I do not think I am alone in searching for “the point” or “what it means” when I watch a movie. I don’t know if this is a distinctly modern desire or not, but it does seem to come naturally to us. What is the point of this? But though it may be natural, it can sometimes lead us away from simply entering the experience of watching a film. It can keep us from encountering something deeper than a single point or a simple meaning.
As I was trying to catch up on the 2021 movies that most people have on their best-of lists—I still haven’t seen everything that is on my to-watch list—I found a film I had seen mentioned a couple times, but probably appeared on lists in 2020 after screening at Sundance. The title alone would be enough to make me watch it, however: This Is Not a Burial, It’s a Resurrection (US release 2021; streaming on The Criterion Channel or to rent on Amazon Prime).
If you are trying to find the point or the meaning, you are going to have trouble with This Is Not a Burial. The general plot is easy enough to summarize: an elderly woman, Mantoa (Mary Twala Mhlongo), in a small Lesotho village finds out that her only living son was killed in a mining accident, and she herself loses her will to live. Her town, however, is included among those that are going to be flooded, and the people displaced, when the government decides to build a dam nearby. Not only the town where Mantoa has lived her entire life, but also the graveyard where her entire family is buried, are going to disappear under the flood waters. Such an affront to her history and family rouses her resistance against the purveyors of progress.
That’s the plot, but it’s not necessarily the meaning, which is far more opaque. This Is Not a Burial opens with one of the most mesmerizing opening shots I can recall, and no description is really going to do justice to the colors and the sound. It is (I believe) a single shot, revolving around a room that appears to be some kind of bar or lounge, with several people in various states of inebriation nodding along to an African instrument called a lesiba. Slowly, slowly, the camera finally centers on the player of the lesiba (Jerry Mofokeng), sitting in an alcove, and then begins to zoom in on him. He begins to tell a story about a flood, and throughout the movie acts sort of like a Greek chorus as the story unfolds. It has the feeling of a parable, mingled with both local and Biblical language.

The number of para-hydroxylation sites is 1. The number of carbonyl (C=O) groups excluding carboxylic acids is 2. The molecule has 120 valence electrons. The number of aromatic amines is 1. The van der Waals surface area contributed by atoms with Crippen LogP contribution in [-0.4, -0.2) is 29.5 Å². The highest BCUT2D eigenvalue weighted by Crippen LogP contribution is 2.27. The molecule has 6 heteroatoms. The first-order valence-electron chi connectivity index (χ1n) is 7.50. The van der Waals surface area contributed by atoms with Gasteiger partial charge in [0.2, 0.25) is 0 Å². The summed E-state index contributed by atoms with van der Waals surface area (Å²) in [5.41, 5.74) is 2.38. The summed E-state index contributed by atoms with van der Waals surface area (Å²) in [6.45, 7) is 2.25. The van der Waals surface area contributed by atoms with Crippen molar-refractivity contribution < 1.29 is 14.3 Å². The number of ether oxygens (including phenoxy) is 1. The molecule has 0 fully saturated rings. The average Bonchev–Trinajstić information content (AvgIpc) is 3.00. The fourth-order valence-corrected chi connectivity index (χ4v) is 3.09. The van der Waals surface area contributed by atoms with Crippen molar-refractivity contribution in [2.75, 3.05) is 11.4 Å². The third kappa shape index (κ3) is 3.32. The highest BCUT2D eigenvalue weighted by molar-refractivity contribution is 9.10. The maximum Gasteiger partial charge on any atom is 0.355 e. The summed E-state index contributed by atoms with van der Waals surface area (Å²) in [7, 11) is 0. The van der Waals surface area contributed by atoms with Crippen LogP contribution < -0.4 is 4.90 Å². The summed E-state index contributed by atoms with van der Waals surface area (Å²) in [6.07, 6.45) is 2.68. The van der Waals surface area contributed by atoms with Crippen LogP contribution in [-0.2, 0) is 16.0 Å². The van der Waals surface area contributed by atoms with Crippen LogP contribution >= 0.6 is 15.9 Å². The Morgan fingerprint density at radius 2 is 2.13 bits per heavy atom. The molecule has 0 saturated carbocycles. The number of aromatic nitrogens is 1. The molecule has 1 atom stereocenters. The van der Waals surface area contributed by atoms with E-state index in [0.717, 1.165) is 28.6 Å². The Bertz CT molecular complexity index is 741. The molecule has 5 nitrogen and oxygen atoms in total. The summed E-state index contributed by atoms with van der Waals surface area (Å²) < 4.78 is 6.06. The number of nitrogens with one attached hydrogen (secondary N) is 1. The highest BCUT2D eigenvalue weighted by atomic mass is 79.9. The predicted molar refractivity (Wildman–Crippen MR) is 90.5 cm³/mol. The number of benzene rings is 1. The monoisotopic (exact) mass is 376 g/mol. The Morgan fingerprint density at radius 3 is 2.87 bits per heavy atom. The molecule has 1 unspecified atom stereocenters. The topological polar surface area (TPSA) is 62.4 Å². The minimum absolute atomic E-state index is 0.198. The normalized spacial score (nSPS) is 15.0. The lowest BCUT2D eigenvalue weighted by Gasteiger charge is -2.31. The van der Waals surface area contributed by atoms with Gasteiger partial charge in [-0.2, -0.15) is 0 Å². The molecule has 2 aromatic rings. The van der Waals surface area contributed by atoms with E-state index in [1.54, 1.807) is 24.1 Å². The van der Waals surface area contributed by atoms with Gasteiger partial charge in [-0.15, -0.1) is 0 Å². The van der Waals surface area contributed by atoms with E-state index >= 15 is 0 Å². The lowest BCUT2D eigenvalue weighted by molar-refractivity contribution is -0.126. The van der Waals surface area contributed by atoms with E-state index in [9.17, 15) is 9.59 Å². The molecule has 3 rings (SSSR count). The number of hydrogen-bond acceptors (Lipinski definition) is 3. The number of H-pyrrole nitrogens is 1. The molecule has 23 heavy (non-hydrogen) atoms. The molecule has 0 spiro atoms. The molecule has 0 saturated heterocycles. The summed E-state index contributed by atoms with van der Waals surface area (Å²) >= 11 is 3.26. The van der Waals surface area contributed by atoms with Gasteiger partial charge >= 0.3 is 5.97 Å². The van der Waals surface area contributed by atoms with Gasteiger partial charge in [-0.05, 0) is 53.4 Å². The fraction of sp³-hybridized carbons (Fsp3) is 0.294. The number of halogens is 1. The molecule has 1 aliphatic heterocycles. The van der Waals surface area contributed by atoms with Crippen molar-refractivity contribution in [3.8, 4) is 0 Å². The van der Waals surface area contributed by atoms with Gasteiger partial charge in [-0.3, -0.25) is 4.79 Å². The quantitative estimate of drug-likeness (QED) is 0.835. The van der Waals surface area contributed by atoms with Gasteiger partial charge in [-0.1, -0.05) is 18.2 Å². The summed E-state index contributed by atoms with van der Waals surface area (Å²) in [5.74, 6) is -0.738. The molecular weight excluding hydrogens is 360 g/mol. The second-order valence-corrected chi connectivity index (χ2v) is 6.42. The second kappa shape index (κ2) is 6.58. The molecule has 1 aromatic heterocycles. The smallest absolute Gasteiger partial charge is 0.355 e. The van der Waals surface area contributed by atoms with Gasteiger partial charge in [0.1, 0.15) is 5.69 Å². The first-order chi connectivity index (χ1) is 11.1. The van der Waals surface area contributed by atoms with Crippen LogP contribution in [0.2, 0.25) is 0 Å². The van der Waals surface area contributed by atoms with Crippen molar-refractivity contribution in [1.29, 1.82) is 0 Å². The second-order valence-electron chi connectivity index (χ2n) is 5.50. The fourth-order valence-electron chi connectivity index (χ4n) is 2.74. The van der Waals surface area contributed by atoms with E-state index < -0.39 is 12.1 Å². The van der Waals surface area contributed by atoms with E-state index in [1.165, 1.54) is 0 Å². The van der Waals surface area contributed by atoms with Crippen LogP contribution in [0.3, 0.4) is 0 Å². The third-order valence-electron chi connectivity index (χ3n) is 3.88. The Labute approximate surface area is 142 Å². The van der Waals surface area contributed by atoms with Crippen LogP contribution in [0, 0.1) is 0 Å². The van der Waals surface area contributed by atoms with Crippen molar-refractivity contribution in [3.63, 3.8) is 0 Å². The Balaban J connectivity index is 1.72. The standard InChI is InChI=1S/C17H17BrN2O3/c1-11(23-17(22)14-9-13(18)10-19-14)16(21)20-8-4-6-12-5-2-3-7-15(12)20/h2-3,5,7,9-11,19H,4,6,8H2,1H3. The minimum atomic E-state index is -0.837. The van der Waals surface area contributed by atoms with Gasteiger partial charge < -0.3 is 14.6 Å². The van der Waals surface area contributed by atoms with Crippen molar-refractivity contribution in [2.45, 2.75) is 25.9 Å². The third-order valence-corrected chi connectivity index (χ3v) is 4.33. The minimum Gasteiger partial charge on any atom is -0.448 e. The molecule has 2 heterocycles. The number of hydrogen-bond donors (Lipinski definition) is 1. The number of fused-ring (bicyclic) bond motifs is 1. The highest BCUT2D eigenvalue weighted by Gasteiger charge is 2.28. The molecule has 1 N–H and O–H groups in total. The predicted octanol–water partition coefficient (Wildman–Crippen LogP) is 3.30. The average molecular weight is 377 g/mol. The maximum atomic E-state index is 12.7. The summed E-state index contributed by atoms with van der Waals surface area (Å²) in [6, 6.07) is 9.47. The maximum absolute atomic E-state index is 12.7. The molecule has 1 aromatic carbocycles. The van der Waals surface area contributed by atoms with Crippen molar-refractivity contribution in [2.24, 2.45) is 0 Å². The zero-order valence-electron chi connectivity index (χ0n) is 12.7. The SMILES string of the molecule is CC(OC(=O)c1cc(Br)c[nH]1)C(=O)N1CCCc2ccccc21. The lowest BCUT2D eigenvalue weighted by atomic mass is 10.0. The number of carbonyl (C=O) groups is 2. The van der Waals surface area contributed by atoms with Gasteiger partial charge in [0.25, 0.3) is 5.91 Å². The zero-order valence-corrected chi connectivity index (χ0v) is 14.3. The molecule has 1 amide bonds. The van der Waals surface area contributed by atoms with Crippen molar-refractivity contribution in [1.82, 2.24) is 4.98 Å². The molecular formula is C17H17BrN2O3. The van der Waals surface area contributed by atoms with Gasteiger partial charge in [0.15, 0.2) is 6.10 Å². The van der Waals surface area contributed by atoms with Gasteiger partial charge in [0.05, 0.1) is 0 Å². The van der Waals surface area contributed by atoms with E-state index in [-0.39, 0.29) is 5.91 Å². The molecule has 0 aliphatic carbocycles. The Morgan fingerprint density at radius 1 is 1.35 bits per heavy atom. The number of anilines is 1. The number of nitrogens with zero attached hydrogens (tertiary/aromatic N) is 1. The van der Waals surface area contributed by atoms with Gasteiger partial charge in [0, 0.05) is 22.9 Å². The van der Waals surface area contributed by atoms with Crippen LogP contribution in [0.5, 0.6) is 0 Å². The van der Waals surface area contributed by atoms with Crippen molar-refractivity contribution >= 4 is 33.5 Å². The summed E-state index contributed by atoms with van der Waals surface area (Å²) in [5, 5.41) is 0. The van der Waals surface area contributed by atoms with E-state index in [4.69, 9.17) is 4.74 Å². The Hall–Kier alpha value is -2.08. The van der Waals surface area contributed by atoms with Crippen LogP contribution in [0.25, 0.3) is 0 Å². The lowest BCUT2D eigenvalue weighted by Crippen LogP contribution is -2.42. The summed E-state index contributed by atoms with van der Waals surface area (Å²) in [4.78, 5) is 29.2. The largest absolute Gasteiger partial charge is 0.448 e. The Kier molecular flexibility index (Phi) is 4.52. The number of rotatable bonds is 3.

Throughout the movie, I found myself searching for meaning, or searching for the point of it. But every time I thought I had settled on a general direction (community, family, tradition, progress vs. preservation, the vagaries of history and the impossibility of disentangling good and bad), I was immediately unsettled by the next scene. The synopsis at The Criterion Channel calls it “impressionistic” and that is the best descriptor, I think. The life of Mantoa impresses itself—she impresses herself—on the people with whom she comes into contact and on the events happening around her. More than that, she presses down on the viewer, leaving indentations and grooves, little irritations (in a positive sense) on the mind and the senses. All of that is infused and surrounded by one of the most brilliantly colored settings I have ever seen.
In the final scenes, we think that we’re finally going to get a resolution of the story, but Mantoa again refuses to let either the construction workers and government officials—or us—be resolved. Her “resurrection” is a shedding of her mourning clothes, but even that does not feel like an adequate interpretation. This Is Not a Burial, It’s a Resurrection was the most enthralling experience I had watching a movie last year.
Check out the Saints and Cinema episode on our favorite movies of last year at saintsandcinema.com